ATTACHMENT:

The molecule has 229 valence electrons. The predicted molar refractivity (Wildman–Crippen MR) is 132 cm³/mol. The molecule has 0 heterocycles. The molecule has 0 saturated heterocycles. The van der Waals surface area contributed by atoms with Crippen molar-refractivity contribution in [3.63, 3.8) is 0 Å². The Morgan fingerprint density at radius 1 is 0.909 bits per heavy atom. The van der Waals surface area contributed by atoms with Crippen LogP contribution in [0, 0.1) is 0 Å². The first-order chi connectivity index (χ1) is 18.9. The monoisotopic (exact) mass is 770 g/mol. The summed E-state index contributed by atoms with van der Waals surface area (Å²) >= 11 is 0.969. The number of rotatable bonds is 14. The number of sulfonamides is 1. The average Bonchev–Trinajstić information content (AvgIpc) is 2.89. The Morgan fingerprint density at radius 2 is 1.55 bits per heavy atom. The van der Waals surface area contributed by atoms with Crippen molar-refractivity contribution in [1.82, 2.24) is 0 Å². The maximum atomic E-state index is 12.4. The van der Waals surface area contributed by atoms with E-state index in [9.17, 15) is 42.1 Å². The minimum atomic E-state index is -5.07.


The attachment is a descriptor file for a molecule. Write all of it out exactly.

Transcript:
The molecule has 229 valence electrons. The predicted molar refractivity (Wildman–Crippen MR) is 132 cm³/mol. The molecule has 0 heterocycles. The molecule has 0 saturated heterocycles. The van der Waals surface area contributed by atoms with Crippen molar-refractivity contribution in [3.63, 3.8) is 0 Å². The Morgan fingerprint density at radius 1 is 0.909 bits per heavy atom. The van der Waals surface area contributed by atoms with Crippen LogP contribution in [0, 0.1) is 0 Å². The first-order chi connectivity index (χ1) is 18.9. The monoisotopic (exact) mass is 770 g/mol. The summed E-state index contributed by atoms with van der Waals surface area (Å²) >= 11 is 0.969. The number of rotatable bonds is 14. The number of sulfonamides is 1. The average Bonchev–Trinajstić information content (AvgIpc) is 2.89. The Morgan fingerprint density at radius 2 is 1.55 bits per heavy atom. The van der Waals surface area contributed by atoms with Crippen molar-refractivity contribution in [1.82, 2.24) is 0 Å². The maximum atomic E-state index is 12.4. The van der Waals surface area contributed by atoms with E-state index in [9.17, 15) is 42.1 Å². The minimum atomic E-state index is -5.07.